The KGB would like to exchange information with the CIA on Iraq but has not made the offer directly because past proposals for cooperation have been rebuffed, the spy agency's chief has told The Associated Press.
"I am convinced that we could really tell each other something valuable, especially about ensuring the security of Soviet and American citizens" in the Persian Gulf region, KGB chairman Vladimir A. Kryuchkov said in an interview.If the CIA wants help, "You can be sure that our reaction would be positive," Kryuchov told the visiting AP board of directors and executives on Wednesday.
He said his agency also is willing to work with U.S. intelligence in fighting international terrorism and narcotics trafficking.
Kryuchkov sat beneath a portrait of Soviet founder Vladimir I. Lenin. Beside the KGB chief was a vase of bright flowers that contrasted with the stark decor of the wood-paneled conference room on the third floor of the Lubyanka, the gray, pink and yellow KGB headquarters in downtown Moscow.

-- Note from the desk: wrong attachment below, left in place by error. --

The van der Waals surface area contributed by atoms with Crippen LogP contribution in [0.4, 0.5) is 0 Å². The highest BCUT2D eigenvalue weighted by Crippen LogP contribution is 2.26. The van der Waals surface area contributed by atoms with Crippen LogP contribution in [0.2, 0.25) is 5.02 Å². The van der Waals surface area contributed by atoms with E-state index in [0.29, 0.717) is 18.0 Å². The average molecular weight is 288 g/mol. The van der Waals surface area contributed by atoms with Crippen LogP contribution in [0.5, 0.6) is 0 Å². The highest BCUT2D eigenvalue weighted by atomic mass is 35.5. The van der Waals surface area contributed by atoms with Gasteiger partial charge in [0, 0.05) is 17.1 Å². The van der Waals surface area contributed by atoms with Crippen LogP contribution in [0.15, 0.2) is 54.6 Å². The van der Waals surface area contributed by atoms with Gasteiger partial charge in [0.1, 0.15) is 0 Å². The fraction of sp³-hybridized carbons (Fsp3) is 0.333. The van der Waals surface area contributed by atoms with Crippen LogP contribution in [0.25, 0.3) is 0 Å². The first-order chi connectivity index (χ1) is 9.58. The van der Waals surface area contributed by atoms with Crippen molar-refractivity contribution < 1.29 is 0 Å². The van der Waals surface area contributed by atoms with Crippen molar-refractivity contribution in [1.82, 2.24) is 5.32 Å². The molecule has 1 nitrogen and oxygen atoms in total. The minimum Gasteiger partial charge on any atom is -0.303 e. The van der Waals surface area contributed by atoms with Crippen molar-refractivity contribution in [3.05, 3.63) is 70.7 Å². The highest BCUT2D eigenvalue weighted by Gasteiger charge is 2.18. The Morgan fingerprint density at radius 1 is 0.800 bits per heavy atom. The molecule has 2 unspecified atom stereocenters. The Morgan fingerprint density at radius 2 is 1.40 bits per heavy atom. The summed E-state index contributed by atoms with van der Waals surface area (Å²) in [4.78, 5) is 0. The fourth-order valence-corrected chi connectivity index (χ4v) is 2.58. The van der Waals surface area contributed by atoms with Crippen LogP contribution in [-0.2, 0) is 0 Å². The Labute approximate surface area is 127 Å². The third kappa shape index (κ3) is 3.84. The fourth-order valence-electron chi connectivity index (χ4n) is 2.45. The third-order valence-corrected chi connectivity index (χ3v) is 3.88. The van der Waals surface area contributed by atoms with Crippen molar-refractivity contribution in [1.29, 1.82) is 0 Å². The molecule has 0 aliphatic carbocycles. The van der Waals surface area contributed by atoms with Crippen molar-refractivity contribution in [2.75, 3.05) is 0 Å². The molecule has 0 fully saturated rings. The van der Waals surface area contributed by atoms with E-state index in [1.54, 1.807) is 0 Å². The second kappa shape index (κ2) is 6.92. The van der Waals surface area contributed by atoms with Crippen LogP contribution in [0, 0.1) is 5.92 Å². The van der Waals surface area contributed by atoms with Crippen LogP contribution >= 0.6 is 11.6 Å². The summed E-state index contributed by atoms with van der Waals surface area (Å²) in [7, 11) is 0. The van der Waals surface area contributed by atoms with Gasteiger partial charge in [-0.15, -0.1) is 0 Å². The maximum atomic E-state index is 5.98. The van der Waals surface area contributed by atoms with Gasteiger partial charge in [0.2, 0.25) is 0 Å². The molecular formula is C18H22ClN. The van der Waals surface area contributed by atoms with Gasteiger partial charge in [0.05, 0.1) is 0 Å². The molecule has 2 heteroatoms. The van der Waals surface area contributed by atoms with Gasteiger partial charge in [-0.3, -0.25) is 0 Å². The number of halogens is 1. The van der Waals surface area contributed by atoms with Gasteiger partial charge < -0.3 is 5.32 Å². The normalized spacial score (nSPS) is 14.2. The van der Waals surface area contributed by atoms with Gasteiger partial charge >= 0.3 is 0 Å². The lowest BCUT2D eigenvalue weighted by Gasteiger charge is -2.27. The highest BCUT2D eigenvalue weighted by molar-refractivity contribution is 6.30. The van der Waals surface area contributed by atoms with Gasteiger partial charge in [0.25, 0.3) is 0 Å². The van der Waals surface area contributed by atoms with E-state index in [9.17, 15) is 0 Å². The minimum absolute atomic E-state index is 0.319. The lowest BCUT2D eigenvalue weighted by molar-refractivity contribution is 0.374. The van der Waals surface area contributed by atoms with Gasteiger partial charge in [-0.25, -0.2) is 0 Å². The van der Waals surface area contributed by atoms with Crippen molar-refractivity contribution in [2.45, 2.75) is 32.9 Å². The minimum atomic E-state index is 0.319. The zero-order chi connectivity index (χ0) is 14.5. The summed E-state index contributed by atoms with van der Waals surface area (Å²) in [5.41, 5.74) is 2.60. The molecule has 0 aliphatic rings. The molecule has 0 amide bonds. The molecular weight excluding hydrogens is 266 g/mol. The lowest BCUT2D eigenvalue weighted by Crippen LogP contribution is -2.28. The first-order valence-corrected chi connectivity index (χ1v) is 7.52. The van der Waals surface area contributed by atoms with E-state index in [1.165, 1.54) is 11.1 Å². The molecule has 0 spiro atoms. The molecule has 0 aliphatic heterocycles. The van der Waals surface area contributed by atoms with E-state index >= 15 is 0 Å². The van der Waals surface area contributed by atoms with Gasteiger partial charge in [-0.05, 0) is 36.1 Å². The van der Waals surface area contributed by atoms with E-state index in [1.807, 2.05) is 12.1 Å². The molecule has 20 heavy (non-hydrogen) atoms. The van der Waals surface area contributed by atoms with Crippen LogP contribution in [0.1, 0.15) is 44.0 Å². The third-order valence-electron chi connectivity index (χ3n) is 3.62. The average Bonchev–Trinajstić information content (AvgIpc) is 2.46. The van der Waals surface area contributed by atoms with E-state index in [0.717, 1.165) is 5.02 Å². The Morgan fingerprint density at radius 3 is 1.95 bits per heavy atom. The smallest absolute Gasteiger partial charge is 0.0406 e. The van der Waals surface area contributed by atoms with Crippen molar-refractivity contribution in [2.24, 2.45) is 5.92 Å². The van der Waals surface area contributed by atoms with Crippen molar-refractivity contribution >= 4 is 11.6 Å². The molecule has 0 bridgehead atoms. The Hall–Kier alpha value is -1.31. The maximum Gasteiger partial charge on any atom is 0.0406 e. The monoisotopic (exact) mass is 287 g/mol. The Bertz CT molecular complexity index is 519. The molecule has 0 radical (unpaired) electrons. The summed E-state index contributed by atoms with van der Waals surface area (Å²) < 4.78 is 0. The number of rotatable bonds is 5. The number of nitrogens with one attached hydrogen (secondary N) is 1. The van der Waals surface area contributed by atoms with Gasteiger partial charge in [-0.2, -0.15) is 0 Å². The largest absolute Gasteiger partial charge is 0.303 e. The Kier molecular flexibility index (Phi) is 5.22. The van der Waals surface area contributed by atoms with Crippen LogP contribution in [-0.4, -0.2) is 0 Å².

On his left hung a portrait of Felix Dzerzhinsky, founder of the Soviet secret police.
He joked with the group about the fear the KGB and the Lubyanka inspired but said in serious tones that the agency was leaving behind that "tragic page" of history.
In meetings with American officials, Kryuchkov said, "we always give signals about being ready to work together in this or that field" with U.S. intelligence.
"The signals reach the right address," he said, but the answer is always something along the lines of, "We are not ready yet."
It was not clear precisely what sort of information the Soviets might be willing to offer the United States. Most Iraqi military equipment is Soviet-made, and providing intelligence on how to defeat that equipment in battle might undermine the effectiveness of the Soviet military in any possible confrontation with the United States.
Moreover, Kryuchkov acknowledged, the Kremlin is concerned about possible Iraqi actions against the approximate 5,000 Soviets who remain in that country.